Field results

Fig. 3 shows the JABS piston-opening signature for the Phase 2 project. The green line is weight on bit and represents the applied piston force on the ball. The saw-tooth behavior indicates seal drag as the tailpipe enters the seals in the polished bore of the lower-zone gravel-pack packer. Build-up of WOB indicates pressurization of the chamber once it became isolated. Applied piston force begins around the inflection point at ~1:46:40. The ball was jettisoned at about 1:47:45.

This signature was the primary indication for successful jettison with a secondary validation signature comparing pre-jettison and post-jettison fluid-loss rates between the two reservoir units after they were brought into communication once the service-tool seals opened. The learnings from these operations confirmed the validity of utilizing these signatures as indicators of success. Improvement opportunities, however, remain in improving rig data-acquisition systems to improve confirmation and observed data with engineering calculations.

Observing a few thousand pounds over a 30,000-ft string at less than 5 hz may not be feasible due to the string speed downhole (influenced by friction, well path, slippage, etc.) versus at the block. The test setup was not able to replicate these parameters. Changes in momentum and time (run-in-hole speed) have significant effects on the force generated at the JABS ball and when it will jettison.

Based on these learnings, the Phase 2 project team recommended minor acceleration of run-in-hole speed to increase force to open the JABS and decrease buckling severity. This mitigation was not a requirement but did reduce the risk of implementing this new technique for barrier valve manipulation.


Bryce Randle ([email protected]) is an inventor and part owner of Spoked Solutions. He holds a BS in Civil Engineering from Purdue University (1999). His 25 years of experience has primarily focused on sand control in the Gulf of Mexico, Caribbean, and Caspian Sea regions where he was able to implement new technologies and processes both for his employers and Spoked.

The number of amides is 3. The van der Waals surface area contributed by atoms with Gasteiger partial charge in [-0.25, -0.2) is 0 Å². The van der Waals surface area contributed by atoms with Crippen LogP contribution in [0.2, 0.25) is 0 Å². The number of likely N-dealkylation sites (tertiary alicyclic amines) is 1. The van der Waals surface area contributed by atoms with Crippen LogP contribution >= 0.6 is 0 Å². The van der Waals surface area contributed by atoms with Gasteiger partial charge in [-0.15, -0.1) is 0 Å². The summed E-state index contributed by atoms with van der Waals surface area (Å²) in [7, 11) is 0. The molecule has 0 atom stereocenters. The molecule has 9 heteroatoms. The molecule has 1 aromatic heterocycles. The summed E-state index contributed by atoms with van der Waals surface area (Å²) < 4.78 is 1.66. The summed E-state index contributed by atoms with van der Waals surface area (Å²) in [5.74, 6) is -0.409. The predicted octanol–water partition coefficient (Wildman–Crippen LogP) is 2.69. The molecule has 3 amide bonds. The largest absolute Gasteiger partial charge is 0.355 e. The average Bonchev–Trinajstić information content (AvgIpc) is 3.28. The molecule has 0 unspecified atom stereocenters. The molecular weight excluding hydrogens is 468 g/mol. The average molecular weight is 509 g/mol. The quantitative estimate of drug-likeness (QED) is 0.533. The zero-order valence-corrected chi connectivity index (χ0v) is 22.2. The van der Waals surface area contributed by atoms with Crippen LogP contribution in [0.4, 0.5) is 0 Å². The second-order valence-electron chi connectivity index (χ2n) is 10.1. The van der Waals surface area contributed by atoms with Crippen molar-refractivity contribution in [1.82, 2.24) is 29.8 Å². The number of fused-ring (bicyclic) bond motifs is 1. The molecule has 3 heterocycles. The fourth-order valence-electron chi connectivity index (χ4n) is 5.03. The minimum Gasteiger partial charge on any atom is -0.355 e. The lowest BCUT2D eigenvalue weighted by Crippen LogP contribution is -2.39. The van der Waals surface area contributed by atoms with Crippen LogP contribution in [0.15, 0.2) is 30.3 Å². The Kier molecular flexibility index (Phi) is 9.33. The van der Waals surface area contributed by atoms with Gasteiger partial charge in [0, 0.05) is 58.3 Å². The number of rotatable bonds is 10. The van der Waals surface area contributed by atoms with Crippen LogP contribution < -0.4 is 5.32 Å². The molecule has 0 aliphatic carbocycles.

Alexander Patalakha ([email protected]) is a lead wells engineer at Shell with 25 years of experience in petroleum and wells engineering. He holds an MS in Petroleum Engineering from the Gubkin State University of Oil & Gas, Moscow (2000). He has experience in West Africa, Western Siberia, the Caspian Sea, Sakhalin Island's sub-arctic region, and the deepwater US Gulf of Mexico, focusing on land, offshore, and subsea field developments, intelligent completions, sand control, well stimulation, coiled tubing and well intervention, and HP/HT and H2S environments.

Gregory Neal ([email protected]) is a wells engineer at Shell with 18 years of experience in completion and intervention engineering. He holds a BS in computer engineering technology from the University of Houston (2005). His career has spanned both land and subsea developments from the Permian basin and Fayetteville shale, to Brazil, but primarily focused on the Gulf of Mexico where he has led multiple projects for Shell. He has extensive experience with well stimulation, coiled tubing, wireline, sand control, well intervention, and completions, and has implemented first-use applications for multiple emerging well technologies.